• Chemical "Scotch Tape" separates carbon nanotubes

        


  • Peking University, June 9, 2011: Mixtures of metallic and semiconducting carbon nanotubes can be separated using chemical "Scotch Tape," according to an international team of scientists. The cheap and simple technique could lead to improvements in nanoelectronic devices, they say.

     

    The electrical characteristics of single-walled carbon nanotubes (SWNTs) make them useful in nanoelectronics. But current technologies produce mixtures of metallic (m-) and semiconducting (s-) SWNTs leading to a decrease in device performance.

     

    Now a team led by Zhang Jin, professor with the College of Chemistry and Molecular Engineering at Peking University, has developed the chemical equivalent of Scotch Tape. It can be stuck to SWNT samples and then peeled off, taking with it either the m-SWNTs or s-SWNTs, while leaving behind their counterparts.

     

                                                  

    Separating different types of carbon nanotubes has never been easier with the invention of chemical "Scotch Tape"

     

     

    "The separation mechanism is based on the interaction difference between chemicals and SWNTs of different electrical properties," explains Zhang. Different functional groups can be used to attract the different SWNTs, thus separating the mixture.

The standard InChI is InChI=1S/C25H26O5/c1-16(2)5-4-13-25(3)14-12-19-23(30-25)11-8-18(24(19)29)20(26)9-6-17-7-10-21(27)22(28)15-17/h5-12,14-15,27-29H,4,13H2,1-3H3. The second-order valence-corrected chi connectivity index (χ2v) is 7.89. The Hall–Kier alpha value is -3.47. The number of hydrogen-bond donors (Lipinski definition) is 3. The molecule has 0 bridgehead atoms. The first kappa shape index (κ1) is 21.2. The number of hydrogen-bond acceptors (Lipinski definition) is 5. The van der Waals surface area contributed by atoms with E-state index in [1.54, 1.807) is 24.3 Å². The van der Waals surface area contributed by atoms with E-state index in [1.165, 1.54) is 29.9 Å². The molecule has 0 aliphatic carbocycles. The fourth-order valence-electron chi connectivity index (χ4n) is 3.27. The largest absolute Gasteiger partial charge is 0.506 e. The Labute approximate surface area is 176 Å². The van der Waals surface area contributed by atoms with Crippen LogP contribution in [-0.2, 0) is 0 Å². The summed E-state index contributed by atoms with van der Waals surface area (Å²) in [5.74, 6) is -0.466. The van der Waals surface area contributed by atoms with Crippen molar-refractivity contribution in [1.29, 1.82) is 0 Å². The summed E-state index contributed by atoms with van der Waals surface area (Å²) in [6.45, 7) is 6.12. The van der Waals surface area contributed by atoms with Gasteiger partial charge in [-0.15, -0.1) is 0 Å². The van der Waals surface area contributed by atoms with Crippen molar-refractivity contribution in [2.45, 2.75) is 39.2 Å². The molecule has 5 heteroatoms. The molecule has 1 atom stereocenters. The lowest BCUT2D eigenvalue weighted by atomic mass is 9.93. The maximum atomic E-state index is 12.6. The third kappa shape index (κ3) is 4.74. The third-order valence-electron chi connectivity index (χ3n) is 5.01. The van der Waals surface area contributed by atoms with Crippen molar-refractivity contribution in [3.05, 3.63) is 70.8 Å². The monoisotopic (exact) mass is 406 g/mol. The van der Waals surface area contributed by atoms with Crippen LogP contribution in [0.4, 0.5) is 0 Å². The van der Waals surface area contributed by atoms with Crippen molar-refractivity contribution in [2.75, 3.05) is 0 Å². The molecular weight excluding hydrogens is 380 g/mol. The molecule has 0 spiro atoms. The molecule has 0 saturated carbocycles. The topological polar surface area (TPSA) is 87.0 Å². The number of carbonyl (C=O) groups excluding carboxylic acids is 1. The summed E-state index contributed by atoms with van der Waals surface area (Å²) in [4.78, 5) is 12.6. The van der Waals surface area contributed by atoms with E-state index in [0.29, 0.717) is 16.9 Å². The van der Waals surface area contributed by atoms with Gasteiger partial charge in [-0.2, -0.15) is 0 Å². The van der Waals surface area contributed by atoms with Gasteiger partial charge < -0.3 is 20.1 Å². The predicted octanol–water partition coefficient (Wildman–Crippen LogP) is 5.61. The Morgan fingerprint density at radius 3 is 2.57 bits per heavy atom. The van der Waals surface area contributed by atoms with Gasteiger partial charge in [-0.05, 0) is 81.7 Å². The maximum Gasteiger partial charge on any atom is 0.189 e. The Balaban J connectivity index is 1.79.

The team used soft polydimethylsiloxane (PDMS) as the base material for their tape. To this they attached either 3-aminopropyl-triethoxysilane to make A-Scotch Tape, or triethoxyphenylsilane to make P-Scotch Tape, to introduce amine and phenyl functional groups respectively. By applying each tape to mixed samples of s- and m-SWNTs, and then peeling it away again, the team was able to separate the two types.

     

    "The A-Scotch Tape selectively removes s-SWNTs, while the P-Scotch Tape adheres to m-SWNTs," says Zhang. Separating s- and m-SWNTs using this technique is both easy and cheap, he adds. In addition, long and short SWNT systems can be separated and the nanotubes are left undamaged, which is an advance over other techniques.

     

    Andre Geim, from the University of Manchester, UK, who received the 2010 physics Nobel prize for peeling graphene - one atom thick sheets of carbon - from graphite using ordinary Scotch Tape says: "The invented approach does look not only cute but potentially very important."

     

    "The technique is significant as the separation occurs in the dry state, without destroying the nanotubes," says Esko Kauppinen, an expert in nanomaterials at Helsinki University of Technology, Finland. "However, there is still an issue of whether the method works with bundled nanotubes - this is important because SWNTs like to form bundles," he adds.

     

    Zhang agrees that there is still work to be done, but says his method could be reproduced in every science lab. "I believe the technique can promote the separation of SWNTs at an industrial level which is good news for SWNT-based nanoelectronics." Kauppinen agrees that the method "could find short term applications, for example, when manufacturing sensors based on SWNT field effect transistors."

     

    In the future Zhang's team hopes to optimise the fabrication of the "Scotch Tapes" and try other materials to make the process even cheaper.

     

     

    Extended Reading:
    G Honget al, Angew. Chem. Int. Ed., 2011, DOI: 10.1002/anie.201101700

     

     

    Edited by: Li Xiaomeng 

    Source: Chemistry World